We know and understand very well our commitment, our obligations, which are to make sure that every family, that every person within Mexico, has the opportunity of a decent job with income that is enough for living with dignity; that it is our obligation to make sure that every single kid and young person in Mexico has the opportunity to go to intermediate school or to university. This is why we have created a scholarship system through which every single kid in Mexico has the guarantee to comply with his personal project of education. Up to university level he has the guarantee of that scholarship if his problem is the lack of enough economic resources. (Applause.)

Every kid that takes this opportunity of going to school and university in Mexico, certainly will stay there with his family. It will not become a migrant.

So, dear friends, amigas y amigos, we face a challenge that may seem formidable. But so is our determination to overcome our differences and reach common ground and attain a common purpose. This is a unique time in our history. I feel privileged to belong to this age and to be able to play an active role in building a new partnership between Mexico and the United States. (Applause.) We are at the dawn of a new century, full of possibilities and new horizons. This can be the century of the major accomplishments for our two nations. This 21st century is the century of the Americas, and, of course, the century of North America. And we know -- and I want to address -- Mexican communities in the United States will have our support.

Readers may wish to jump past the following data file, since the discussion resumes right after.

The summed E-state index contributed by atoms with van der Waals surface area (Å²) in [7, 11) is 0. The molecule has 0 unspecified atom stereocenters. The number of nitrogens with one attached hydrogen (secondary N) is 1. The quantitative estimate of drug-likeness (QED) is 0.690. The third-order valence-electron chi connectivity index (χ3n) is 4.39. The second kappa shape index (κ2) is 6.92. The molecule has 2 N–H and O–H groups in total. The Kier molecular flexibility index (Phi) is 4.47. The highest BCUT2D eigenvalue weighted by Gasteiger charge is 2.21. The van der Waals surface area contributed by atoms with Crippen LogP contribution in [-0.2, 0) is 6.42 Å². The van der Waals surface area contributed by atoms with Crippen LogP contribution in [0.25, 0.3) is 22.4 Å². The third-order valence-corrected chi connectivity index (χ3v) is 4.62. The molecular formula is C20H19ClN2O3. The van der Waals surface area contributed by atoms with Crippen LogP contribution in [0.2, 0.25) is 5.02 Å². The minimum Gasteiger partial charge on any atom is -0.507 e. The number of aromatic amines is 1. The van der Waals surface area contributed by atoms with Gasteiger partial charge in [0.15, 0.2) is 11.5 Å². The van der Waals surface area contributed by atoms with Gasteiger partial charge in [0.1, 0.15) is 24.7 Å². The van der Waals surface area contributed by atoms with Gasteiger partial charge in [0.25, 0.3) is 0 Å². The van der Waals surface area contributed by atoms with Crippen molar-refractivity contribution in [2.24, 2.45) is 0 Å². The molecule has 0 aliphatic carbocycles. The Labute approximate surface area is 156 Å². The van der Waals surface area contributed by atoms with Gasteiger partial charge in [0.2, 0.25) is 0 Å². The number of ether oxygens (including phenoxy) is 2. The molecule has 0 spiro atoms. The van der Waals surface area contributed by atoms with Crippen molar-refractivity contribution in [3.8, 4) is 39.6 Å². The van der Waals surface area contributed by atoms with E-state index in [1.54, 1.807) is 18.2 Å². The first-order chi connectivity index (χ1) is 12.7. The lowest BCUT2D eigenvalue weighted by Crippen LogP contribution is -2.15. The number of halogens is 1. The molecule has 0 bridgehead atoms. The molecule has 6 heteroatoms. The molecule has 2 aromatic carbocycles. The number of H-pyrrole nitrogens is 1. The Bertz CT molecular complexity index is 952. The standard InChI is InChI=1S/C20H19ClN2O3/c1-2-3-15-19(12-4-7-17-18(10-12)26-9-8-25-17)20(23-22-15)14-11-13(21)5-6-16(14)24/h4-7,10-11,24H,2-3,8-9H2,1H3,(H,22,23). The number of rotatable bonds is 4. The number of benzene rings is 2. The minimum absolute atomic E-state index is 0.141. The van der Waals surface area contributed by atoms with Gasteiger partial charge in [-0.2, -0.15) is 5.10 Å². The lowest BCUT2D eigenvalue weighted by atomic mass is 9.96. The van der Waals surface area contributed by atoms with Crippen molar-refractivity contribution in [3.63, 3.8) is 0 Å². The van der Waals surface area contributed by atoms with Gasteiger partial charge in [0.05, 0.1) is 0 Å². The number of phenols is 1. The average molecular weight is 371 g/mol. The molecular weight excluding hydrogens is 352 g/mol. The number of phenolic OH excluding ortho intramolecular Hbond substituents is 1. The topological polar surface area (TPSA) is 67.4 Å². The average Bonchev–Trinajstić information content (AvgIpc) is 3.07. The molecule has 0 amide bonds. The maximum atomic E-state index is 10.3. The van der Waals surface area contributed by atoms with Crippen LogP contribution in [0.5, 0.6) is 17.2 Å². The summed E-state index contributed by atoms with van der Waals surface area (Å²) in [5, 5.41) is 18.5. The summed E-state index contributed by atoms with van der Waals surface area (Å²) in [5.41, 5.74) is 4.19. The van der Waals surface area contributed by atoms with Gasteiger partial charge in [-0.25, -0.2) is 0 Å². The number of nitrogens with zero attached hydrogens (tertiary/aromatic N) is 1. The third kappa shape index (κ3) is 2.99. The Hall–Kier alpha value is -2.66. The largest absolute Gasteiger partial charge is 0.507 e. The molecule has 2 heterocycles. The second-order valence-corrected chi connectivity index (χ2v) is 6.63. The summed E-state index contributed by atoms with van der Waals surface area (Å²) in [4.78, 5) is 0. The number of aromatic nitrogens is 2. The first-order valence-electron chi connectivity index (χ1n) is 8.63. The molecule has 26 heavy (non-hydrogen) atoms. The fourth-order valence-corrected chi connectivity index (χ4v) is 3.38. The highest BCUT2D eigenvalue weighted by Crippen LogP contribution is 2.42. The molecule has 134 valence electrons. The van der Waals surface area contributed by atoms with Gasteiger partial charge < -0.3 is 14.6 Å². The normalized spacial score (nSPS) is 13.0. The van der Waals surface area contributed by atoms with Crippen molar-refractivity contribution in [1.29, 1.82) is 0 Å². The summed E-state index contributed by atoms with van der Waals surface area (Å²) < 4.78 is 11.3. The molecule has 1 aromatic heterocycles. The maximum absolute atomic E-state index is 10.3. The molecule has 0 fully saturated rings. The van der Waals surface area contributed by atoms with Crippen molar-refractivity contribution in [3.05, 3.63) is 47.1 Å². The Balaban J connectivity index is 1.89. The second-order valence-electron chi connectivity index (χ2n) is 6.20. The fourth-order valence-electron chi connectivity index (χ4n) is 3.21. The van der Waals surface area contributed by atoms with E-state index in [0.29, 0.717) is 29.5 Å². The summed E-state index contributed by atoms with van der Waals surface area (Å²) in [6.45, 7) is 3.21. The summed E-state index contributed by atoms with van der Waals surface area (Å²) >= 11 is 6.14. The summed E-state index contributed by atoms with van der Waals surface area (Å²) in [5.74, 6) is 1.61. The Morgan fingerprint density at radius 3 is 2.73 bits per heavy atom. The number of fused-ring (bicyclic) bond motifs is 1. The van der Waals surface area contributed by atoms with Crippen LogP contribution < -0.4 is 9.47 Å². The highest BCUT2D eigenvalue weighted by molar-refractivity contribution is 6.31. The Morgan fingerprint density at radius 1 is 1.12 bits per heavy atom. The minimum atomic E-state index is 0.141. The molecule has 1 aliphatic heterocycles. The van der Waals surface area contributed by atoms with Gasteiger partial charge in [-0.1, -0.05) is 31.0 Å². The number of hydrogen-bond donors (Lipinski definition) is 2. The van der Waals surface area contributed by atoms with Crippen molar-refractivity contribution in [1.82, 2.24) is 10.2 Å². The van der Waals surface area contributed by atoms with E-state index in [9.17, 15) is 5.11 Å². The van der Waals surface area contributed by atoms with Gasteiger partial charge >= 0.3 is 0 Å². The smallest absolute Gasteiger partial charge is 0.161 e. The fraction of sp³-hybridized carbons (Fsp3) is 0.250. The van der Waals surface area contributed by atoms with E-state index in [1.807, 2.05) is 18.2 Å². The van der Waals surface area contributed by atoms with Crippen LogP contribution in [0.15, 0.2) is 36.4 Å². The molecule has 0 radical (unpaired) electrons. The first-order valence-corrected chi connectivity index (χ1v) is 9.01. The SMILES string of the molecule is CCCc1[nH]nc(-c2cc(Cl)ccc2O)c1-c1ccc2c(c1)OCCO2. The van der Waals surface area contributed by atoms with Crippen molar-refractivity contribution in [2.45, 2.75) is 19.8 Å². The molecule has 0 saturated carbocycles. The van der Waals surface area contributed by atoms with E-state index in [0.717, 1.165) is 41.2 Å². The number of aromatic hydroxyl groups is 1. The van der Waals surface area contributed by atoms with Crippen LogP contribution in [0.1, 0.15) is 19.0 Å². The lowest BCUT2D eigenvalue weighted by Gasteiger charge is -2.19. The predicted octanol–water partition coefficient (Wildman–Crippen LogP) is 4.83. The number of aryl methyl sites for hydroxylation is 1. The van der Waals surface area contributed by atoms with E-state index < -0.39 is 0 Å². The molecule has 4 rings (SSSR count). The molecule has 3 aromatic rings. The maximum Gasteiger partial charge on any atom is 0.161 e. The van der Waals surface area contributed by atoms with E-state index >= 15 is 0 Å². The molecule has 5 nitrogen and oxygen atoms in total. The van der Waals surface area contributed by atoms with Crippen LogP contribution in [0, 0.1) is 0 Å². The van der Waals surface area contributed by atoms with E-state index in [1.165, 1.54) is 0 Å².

I came here to Toledo, Ohio, first because I had this invitation from President Bush, but also because I wanted to meet with our own people. And I wanted to tell my paisanos in this part of the United States that my friend, President Bush, and myself will work not only for your cause, but also for the cause of the United States and the cause of Mexico. (Applause.)

I return home very motivated for the way we have been received, for the way we have been listened, and for the much accomplishments -- the many accomplishments that we have had in these few hours that we have been here in the United States. More than ever, we have the conviction that working together, having trust of our philosophy, there is no limit to what we can do. And that is well-expressed here in the United States.

This, the largest economy in the world, this, the most powerful nation, has been able to reach its high objectives because of the work, because of the passion, because of the intense sacrifice that many, many millions of people do every day to make this nation great and big.

For us in Mexico, today we know that we have friends, that we have a partner, and that we have a better future for us and for our people.

Thank you very much to all of you, and God bless you. (Applause.)

END 4:05 P.M. EDT